Tenth Workshop on Data Mining in Earth System Science (DMESS 2020)
Co-conveners: Forrest M. Hoffman, Jitendra Kumar, Sarat Sreepathi, and Gustau Camps-Valls
In conjunction with the IEEE International Conference on Data Mining (ICDM 2020)
Sorrento, Italy — November 17, 2020
Spanning many orders of magnitude in time and space scales, Earth science data, from point measurements to process-based Earth system model output, are increasingly large and complex, and often represent very long time series, making these data difficult to analyze, visualize, interpret, and understand. An “explosion” of heterogeneous, multi-disciplinary data—including observations and models of interacting natural, engineered, and human systems—have rendered traditional means of integration and analysis ineffective, necessitating the application of new analytical methods and the development of highly scalable software tools for synthesis, assimilation, comparison, and visualization. For complex, nonlinear feedbacks among chaotic processes, new methods and approaches for data mining and computational statistics are required for classification and change detection, model evaluation and benchmarking, uncertainty quantification, and incorporation of constraints from physics, chemistry, and biology into analysis. This workshop explores various data mining approaches and algorithms for understanding nonlinear dynamics of weather and climate systems and their interactions with biogeochemical cycles, impacts of natural system responses and climate extremes on engineered systems and interdependent infrastructure networks, and mitigation and adaptation strategies for natural hazards and infrastructure and ecosystem resilience. Encouraged are original research papers describing applications of statistical and data mining methods that support analysis and discovery in climate predictability, attributions, weather extremes, water resources management, risk analysis and hazards assessment, ecosystem sustainability, infrastructure resilience, and geo-engineering.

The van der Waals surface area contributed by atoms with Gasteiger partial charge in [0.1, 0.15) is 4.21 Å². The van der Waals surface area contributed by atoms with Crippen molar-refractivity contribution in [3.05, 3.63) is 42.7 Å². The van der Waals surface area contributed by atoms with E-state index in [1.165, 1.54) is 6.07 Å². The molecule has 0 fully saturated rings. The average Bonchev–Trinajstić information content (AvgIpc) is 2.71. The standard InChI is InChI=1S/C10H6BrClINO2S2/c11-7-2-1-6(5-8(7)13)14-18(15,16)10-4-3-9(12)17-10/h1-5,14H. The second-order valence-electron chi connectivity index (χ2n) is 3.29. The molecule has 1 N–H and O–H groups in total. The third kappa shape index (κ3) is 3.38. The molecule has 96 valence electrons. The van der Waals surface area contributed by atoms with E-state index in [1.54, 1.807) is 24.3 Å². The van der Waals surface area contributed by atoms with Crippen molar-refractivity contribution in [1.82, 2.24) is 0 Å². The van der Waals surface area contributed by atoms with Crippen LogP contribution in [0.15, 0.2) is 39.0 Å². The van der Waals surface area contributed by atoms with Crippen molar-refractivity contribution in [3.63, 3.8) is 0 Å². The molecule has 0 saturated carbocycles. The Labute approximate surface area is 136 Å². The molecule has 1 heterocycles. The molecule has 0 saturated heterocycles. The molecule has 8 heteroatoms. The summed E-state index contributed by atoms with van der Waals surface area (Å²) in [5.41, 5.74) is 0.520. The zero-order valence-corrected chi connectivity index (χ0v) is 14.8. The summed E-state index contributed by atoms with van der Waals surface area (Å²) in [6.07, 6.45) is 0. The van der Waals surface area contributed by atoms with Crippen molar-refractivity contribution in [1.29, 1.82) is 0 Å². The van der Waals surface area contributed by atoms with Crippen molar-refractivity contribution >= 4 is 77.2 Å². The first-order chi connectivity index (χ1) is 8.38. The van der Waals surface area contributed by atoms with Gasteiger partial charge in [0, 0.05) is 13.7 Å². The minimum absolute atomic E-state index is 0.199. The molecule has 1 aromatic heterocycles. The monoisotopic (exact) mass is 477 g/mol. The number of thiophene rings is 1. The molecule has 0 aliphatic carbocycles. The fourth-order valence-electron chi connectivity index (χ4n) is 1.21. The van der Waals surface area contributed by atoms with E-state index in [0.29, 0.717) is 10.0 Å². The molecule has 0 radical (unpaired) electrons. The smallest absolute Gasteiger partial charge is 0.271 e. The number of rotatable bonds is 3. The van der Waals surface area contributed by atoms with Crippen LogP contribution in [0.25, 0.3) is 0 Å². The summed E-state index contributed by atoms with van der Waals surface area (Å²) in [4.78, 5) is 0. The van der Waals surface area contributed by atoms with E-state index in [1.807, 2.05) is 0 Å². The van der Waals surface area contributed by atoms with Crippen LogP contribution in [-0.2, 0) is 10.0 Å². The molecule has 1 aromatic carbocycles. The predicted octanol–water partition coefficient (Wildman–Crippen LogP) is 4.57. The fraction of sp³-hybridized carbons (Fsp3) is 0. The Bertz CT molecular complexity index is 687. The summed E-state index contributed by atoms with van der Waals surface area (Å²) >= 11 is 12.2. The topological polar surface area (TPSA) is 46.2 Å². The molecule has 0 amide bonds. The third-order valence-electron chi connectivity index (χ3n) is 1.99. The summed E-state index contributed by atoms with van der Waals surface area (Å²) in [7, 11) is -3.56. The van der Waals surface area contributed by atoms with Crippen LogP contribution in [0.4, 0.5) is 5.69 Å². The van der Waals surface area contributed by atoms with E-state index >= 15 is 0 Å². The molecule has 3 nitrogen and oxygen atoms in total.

Rigorous review papers that either have the potential to expose data mining researchers to commonly used data-driven methods in the Earth sciences or discuss the applicability and caveats of such methods from a machine learning or statistical perspective, are also desired. Methods may include, but are not limited to cluster analysis, empirical orthogonal functions (EOFs), extreme value and rare events analysis, genetic algorithms, neural networks and deep learning methods, physics-constrained data analytics, automated data assimilation, and other machine learning techniques. Novel approaches that bring new ideas from nonlinear dynamics and information theory, network science and graphical methods, and the state-of-the-art in computational statistics and econometrics, into data mining and machine learning, are particularly encouraged.
- Ninth Workshop on Data Mining in Earth System Science (DMESS 2019)
- Eighth Workshop on Data Mining in Earth System Science (DMESS 2018)
- Seventh Workshop on Data Mining in Earth System Science (DMESS 2017)
- Sixth Workshop on Data Mining in Earth System Science (DMESS 2015)
- Fifth Workshop on Data Mining in Earth System Science (DMESS 2014)
- Fourth Workshop on Data Mining in Earth System Science (DMESS 2013)
- Third Workshop on Data Mining in Earth System Science (DMESS 2012)
- Second Workshop on Data Mining in Earth System Science (DMESS 2011)
November 17, 2020.
Forrest M. Hoffman is a Senior Computational Climate Scientist at Oak Ridge National Laboratory (ORNL). As a resident researcher in ORNL’s Climate Change Science Institute (CCSI) and a member of ORNL’s Computational Sciences & Engineering Division (CSED), Forrest develops and applies Earth system models (ESMs) to investigate the global carbon cycle and feedbacks between biogeochemical cycles and the climate system. He applies data mining methods using high performance computing to problems in landscape ecology, remote sensing, and large-scale climate data analytics. He founded the workshop series on Data Mining in Earth System Science (DMESS) in 2009 and has served as lead convener for all six prior workshops. Forrest is also a Joint Faculty Professor in the University of Tennessee’s Department of Civil & Environmental Engineering in nearby Knoxville, Tennessee.